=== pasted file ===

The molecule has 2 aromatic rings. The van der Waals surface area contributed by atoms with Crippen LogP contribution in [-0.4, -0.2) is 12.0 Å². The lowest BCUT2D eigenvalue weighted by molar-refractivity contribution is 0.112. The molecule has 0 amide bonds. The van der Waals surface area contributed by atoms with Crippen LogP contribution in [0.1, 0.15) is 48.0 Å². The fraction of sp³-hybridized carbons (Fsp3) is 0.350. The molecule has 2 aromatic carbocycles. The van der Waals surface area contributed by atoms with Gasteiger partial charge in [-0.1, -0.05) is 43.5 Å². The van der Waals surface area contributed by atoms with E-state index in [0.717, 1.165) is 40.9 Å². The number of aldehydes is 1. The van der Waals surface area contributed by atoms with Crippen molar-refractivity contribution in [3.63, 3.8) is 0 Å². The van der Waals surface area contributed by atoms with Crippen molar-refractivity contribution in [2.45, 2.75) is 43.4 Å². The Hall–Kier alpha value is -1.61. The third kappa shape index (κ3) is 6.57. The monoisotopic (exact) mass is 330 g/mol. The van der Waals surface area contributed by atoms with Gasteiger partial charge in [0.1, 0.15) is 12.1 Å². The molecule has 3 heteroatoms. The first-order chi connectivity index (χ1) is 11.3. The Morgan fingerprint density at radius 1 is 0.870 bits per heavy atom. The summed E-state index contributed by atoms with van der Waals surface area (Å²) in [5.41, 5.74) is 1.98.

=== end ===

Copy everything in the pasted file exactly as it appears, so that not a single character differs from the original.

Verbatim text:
The molecule has 2 aromatic rings. The van der Waals surface area contributed by atoms with Crippen LogP contribution in [-0.4, -0.2) is 12.0 Å². The lowest BCUT2D eigenvalue weighted by molar-refractivity contribution is 0.112. The molecule has 0 amide bonds. The van der Waals surface area contributed by atoms with Crippen LogP contribution in [0.1, 0.15) is 48.0 Å². The fraction of sp³-hybridized carbons (Fsp3) is 0.350. The molecule has 2 aromatic carbocycles. The van der Waals surface area contributed by atoms with Gasteiger partial charge in [-0.1, -0.05) is 43.5 Å². The van der Waals surface area contributed by atoms with E-state index in [0.717, 1.165) is 40.9 Å². The number of aldehydes is 1. The van der Waals surface area contributed by atoms with Crippen molar-refractivity contribution in [3.63, 3.8) is 0 Å². The van der Waals surface area contributed by atoms with Crippen molar-refractivity contribution in [2.45, 2.75) is 43.4 Å². The Hall–Kier alpha value is -1.61. The third kappa shape index (κ3) is 6.57. The monoisotopic (exact) mass is 330 g/mol. The van der Waals surface area contributed by atoms with Gasteiger partial charge in [0.1, 0.15) is 12.1 Å². The molecule has 3 heteroatoms. The first-order chi connectivity index (χ1) is 11.3. The Morgan fingerprint density at radius 1 is 0.870 bits per heavy atom. The summed E-state index contributed by atoms with van der Waals surface area (Å²) in [5.41, 5.74) is 1.98.